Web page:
I need advice to try to convince my parents to get me tested

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I need advice to try to convince my parents to get me tested 2018-07-31T05:22:42+00:00

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  • #131056

    lslslsls
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    Post count: 1

    I will try to keep it short, but my parents are very skeptical people when it comes to “these things”. For a long time I have suspected I might have ADHD and several times I kinda teased my parents about it (even when I just casually said it, as a joke, they would become aggressive about it). Long story short, if this is really ADHD I cant just ignore it and try to live a normal life, so I have concluded the best outcome would be to write a research paper about ADHD and why I might have it, and then give it to them. However, I suck at writing essays, specially if they include personal stuff. Any advice on what should I do? Because I dont know what to do. (Btw my parents are divorced and my dad lives in another country, so “family talking sessions” is not an option.) They are also Christian (my mom is a heavy believer), but the kind of Christian that believed until recently depression is always caused by a demon. Also, I can’t talk with a school counselor because those don’t really exist in my country, and the school psychologist isn’t such a great person either (a snitch. Isnt that illegal tho?)

    One last thing: I have gone to a psychologist before (I got in trouble at school, nothing to do with ADHD) and she was my mom’s friend so I was never honest with her. I just mention it because it might be one of her strongest arguments (the fact that I’ve gone to a psychologist and she said I was “perfectly fine”, I think. It was 3 years ago).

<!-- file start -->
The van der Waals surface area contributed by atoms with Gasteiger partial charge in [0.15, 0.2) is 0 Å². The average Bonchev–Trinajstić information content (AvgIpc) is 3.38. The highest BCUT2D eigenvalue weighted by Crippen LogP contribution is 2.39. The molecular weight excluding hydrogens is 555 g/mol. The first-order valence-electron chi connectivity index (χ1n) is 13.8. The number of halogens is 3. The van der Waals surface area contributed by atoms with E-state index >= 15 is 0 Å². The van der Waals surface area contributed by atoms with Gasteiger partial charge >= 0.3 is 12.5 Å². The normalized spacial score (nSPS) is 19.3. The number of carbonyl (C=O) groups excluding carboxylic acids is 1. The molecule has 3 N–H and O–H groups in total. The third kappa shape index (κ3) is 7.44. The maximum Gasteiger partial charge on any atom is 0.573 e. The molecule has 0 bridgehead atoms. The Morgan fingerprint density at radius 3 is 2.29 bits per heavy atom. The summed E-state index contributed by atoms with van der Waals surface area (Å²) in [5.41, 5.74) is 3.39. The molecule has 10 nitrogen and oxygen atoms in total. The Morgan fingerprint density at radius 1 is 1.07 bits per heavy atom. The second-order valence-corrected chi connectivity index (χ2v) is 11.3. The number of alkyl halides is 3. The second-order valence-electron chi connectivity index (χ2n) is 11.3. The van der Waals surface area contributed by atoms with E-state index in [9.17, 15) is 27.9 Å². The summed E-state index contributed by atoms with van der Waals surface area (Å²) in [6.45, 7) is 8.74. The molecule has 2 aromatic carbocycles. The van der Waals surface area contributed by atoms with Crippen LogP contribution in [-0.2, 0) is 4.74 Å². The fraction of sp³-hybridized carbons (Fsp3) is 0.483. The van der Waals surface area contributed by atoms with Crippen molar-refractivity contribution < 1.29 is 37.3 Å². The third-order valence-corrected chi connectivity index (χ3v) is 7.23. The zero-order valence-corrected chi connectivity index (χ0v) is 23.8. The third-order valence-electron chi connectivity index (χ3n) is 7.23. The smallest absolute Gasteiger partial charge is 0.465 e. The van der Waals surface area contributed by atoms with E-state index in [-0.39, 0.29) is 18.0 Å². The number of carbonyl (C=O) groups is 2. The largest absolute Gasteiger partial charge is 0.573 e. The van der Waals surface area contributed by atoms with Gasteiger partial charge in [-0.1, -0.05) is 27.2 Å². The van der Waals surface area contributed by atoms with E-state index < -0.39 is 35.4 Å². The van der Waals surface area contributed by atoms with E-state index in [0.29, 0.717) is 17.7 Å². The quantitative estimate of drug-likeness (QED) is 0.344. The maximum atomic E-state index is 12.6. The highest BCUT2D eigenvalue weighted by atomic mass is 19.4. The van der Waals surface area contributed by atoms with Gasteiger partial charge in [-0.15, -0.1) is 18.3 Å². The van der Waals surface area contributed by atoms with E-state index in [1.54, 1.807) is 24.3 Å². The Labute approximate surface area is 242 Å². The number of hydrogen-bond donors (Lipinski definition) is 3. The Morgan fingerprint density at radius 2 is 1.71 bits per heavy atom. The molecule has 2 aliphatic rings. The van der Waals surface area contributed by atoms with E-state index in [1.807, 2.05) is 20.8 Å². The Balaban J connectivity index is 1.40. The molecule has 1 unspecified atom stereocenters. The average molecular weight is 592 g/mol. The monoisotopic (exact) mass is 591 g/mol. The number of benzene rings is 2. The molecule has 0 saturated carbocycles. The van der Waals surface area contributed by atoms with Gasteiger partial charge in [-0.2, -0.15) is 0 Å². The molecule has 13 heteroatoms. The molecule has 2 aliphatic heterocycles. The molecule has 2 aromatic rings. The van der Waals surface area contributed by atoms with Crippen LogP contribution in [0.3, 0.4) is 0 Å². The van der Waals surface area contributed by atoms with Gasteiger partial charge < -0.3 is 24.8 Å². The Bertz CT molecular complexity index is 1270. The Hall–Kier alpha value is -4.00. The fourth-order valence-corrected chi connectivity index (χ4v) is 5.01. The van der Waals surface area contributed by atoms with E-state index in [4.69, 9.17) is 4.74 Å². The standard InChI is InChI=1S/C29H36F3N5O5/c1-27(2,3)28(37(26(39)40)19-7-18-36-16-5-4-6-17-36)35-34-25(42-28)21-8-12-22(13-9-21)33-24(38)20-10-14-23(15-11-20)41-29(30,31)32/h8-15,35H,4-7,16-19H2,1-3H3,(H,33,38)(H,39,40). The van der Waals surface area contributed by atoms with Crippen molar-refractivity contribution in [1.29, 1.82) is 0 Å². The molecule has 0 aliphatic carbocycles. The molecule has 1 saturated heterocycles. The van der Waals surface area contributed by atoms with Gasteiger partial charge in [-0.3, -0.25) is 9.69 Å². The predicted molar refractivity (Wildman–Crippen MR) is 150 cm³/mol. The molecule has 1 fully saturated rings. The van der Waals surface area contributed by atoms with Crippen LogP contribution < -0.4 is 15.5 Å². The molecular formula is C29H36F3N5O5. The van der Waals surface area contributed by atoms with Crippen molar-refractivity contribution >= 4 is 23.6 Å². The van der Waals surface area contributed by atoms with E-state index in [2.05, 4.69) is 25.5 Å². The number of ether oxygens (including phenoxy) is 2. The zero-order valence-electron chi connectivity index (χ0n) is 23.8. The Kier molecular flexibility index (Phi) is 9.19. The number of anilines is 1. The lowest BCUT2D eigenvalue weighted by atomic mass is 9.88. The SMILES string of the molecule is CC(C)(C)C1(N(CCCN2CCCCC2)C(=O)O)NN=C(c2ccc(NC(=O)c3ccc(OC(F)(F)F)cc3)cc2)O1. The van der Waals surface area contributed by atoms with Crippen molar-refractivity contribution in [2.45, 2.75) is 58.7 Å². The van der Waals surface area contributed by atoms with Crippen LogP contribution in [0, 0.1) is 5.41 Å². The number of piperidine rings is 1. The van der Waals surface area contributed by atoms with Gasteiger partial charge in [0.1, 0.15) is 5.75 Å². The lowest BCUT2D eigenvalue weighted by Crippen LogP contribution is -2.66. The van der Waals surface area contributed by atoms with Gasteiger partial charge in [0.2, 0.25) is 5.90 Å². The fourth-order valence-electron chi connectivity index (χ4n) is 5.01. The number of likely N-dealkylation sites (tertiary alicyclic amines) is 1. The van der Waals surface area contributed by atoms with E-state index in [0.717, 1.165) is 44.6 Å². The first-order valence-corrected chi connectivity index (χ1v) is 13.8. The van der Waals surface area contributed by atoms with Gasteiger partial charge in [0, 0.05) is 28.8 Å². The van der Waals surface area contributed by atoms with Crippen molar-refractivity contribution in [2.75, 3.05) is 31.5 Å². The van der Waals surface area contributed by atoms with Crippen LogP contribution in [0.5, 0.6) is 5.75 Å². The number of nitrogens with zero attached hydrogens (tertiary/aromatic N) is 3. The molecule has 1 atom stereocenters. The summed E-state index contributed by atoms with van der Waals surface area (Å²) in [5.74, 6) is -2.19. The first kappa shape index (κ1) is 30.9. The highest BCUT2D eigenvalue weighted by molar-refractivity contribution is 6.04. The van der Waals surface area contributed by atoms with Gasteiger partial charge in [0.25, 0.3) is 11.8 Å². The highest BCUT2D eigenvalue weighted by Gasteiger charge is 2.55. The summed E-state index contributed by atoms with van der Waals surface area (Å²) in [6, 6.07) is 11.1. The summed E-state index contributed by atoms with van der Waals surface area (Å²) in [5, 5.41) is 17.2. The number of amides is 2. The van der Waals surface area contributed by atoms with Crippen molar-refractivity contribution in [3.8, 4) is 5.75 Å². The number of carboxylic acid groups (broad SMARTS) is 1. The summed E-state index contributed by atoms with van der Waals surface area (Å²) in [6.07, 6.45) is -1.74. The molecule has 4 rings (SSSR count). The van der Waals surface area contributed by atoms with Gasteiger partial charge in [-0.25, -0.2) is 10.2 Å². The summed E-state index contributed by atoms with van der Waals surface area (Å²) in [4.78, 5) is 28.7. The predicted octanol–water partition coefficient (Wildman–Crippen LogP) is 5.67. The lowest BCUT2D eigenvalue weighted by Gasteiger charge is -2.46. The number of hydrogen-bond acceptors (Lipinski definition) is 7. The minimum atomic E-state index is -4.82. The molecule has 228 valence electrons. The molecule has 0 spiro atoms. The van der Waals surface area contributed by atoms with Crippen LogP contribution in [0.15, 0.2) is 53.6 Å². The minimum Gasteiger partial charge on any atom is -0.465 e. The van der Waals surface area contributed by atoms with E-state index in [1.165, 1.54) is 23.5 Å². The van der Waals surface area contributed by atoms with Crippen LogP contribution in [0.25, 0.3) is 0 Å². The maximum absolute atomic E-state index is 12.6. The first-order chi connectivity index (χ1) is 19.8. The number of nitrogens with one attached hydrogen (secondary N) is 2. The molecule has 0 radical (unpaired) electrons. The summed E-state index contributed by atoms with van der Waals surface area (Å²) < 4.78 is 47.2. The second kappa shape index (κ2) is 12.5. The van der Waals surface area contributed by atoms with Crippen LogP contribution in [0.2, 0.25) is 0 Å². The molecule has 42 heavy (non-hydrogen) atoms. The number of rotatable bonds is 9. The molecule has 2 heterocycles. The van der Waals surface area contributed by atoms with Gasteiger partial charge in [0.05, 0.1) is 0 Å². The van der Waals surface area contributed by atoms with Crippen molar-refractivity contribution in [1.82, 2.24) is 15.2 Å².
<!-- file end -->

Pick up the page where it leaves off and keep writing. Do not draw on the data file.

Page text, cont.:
• This topic was modified 4 months, 1 week ago by  lslslsls.
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    #131070

    harry1
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    Post count: 46

    Isisisis:
    First, I am 67years old and live in the US. I don’t know your country or its rules.
    I would tell you that if you Don’t have add, be happy. It’s not something you really Want to have , if you don’t.

    Instead of an essay; just note what your parents do in handling their own lives.
    Add tends to be hereditary. You get it from one or both parents. Look at what they do, and ask yourself: does my mom or dad have things that might be caused by add?
    Use the information that totallyadd has on the site about things that give it away, and see if your parents fall under the umbrella of it. Then try using humor to get them to look at themselves.
    If your mom says that your dad “ always does this.” Or the other way around, you might have something. Remember, it hasn’t been too long that the condition has been recognized at all, and most folks over forty have very little chance that they were diagnosed when young, because nobody knew what it was , and to a large extent, most people still don’t.

    If you are able to really talk with your parents, ask them , point blank, if they are concerned about you, or more about their status in the community. It will emotionally hurt to do that, but it might be necessary to get help, if you need it. Tell your mom you were dishonest with the councilor, and tell her why. Tell her you want a different councilor, and tell her exactly why. She might understand…
    Again, not knowing your country or customs, some of this might be easy, and some might be very hard for a young person at home to do.